Climate change has been a hot topic of the year, with environmentalists like 16-year-old Greta Thunberg leading the charge for a better future. Her speech at a United Nations summit sternly criticised world leaders for not taking action to save the Earth, despite knowing the adverse effects their inactivity could bring. Many praised her for courageously speaking about such a prominent issue in front of the world leaders, even despite how young she was. Yet, there were still some who remained unconvinced: instead asserting that climate change isn’t as severe as the media makes it out to be and going as far as to claim that climate change isn’t real! So, is this true? Is climate change really that big of a deal?
Before we delve into whether climate change truly is a threat, it is crucial to understand what climate change is. The Environmental Protection Agency defines climate change as “a significant change in the measures of climate, such as temperature, rainfall, or wind, lasting for an extended period – decades or longer”. The reason why it’s become such a major talking point is because it can lead to adverse consequences such as a rise in sea level, extreme weather events, the spread of insect-borne diseases and global warming. If you’re not already alarmed, let me tell you why you should be.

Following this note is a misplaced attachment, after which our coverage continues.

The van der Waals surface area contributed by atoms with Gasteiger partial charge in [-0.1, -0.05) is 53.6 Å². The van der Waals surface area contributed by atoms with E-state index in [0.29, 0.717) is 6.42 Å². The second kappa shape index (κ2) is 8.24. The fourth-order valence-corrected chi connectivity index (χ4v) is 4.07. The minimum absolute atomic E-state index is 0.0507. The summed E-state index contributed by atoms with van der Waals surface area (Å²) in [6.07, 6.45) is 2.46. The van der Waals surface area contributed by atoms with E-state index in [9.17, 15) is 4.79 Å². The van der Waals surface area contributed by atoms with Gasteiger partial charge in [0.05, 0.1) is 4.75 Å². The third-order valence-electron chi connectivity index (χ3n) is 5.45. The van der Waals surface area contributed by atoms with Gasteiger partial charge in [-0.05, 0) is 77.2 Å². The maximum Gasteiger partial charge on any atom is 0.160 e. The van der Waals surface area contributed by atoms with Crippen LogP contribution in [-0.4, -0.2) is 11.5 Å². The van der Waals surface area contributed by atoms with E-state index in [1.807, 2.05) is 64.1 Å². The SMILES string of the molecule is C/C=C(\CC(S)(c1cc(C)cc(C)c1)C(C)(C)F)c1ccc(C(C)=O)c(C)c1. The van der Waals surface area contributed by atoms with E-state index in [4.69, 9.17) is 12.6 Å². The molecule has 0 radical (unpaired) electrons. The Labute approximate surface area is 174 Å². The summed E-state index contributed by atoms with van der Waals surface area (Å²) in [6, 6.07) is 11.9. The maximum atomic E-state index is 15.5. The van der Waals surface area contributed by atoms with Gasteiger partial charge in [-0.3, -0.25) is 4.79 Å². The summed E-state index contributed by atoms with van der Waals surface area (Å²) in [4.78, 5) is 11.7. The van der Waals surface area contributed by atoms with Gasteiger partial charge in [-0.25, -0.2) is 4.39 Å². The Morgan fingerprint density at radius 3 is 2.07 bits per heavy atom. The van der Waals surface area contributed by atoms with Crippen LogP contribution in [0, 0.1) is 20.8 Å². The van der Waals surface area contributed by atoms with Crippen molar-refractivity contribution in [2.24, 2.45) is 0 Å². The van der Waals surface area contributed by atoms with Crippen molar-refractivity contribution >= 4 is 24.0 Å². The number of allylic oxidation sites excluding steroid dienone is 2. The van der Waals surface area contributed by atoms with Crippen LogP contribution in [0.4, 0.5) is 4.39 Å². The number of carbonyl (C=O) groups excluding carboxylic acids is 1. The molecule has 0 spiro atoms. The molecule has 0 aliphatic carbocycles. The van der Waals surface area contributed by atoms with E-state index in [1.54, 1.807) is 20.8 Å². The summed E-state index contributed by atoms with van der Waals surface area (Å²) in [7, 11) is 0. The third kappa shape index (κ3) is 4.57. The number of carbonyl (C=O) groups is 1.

With all of the potential dangers that climate change could bring, it might seem absurd to deny how big a threat the issue is. While the topic of climate change has only been brought into scrutiny recently, the effects of climate change have been happening for a while. Since 1906, the global average surface temperature has increased by more than 0.9 degrees Celsius (1.6 degrees Fahrenheit) — and it has surged even more in sensitive polar regions. The melting ice caps in these colder regions have only exacerbated the issue of rising sea levels, leaving low-lying regions, such as Venice, under the constant threat of being submerged. Venice is composed of more than 100 small islands surrounded by a sea water lagoon that is protected by a group of longer islands, known as the ‘barene’, with several narrow channels open to the Adriatic Sea. Therefore, the rise in sea levels by 50m last year severely impacted the city, causing the worst flood since 1966!
2019 was truly a year of new lows for the climate, and amidst all this climate catastrophe, it’s laughable that people still attempt to deny its severity. However, it’s still worth examining some of the key arguments presented by climate change deniers in order to understand why they feel that way.